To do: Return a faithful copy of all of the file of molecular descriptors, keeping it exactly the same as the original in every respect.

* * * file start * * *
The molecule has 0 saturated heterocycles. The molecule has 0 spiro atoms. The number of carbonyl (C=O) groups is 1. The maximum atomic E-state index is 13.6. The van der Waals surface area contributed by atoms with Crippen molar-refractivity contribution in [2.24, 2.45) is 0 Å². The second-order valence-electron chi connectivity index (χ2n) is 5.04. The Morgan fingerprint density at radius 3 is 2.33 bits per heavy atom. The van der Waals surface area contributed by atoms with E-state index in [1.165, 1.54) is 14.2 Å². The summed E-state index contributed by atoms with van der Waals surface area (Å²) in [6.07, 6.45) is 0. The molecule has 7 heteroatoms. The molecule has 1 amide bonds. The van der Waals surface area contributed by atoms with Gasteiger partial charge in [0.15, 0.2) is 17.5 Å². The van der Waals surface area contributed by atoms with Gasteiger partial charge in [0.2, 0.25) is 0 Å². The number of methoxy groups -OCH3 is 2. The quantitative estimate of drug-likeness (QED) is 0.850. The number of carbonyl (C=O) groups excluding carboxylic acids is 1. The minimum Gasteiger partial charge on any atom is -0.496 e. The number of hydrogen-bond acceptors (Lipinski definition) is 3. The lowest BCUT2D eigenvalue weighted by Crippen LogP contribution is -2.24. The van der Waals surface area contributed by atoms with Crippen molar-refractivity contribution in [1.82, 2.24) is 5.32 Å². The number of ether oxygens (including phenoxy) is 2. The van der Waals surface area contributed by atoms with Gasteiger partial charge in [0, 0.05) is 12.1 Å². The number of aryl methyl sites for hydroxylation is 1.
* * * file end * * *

The molecule has 0 saturated heterocycles. The molecule has 0 spiro atoms. The number of carbonyl (C=O) groups is 1. The maximum atomic E-state index is 13.6. The van der Waals surface area contributed by atoms with Crippen molar-refractivity contribution in [2.24, 2.45) is 0 Å². The second-order valence-electron chi connectivity index (χ2n) is 5.04. The Morgan fingerprint density at radius 3 is 2.33 bits per heavy atom. The van der Waals surface area contributed by atoms with E-state index in [1.165, 1.54) is 14.2 Å². The summed E-state index contributed by atoms with van der Waals surface area (Å²) in [6.07, 6.45) is 0. The molecule has 7 heteroatoms. The molecule has 1 amide bonds. The van der Waals surface area contributed by atoms with Gasteiger partial charge in [0.15, 0.2) is 17.5 Å². The van der Waals surface area contributed by atoms with Gasteiger partial charge in [0.2, 0.25) is 0 Å². The number of methoxy groups -OCH3 is 2. The quantitative estimate of drug-likeness (QED) is 0.850. The number of carbonyl (C=O) groups excluding carboxylic acids is 1. The minimum Gasteiger partial charge on any atom is -0.496 e. The number of hydrogen-bond acceptors (Lipinski definition) is 3. The lowest BCUT2D eigenvalue weighted by Crippen LogP contribution is -2.24. The van der Waals surface area contributed by atoms with Crippen molar-refractivity contribution in [1.82, 2.24) is 5.32 Å². The number of ether oxygens (including phenoxy) is 2. The van der Waals surface area contributed by atoms with Gasteiger partial charge in [0, 0.05) is 12.1 Å². The number of aryl methyl sites for hydroxylation is 1.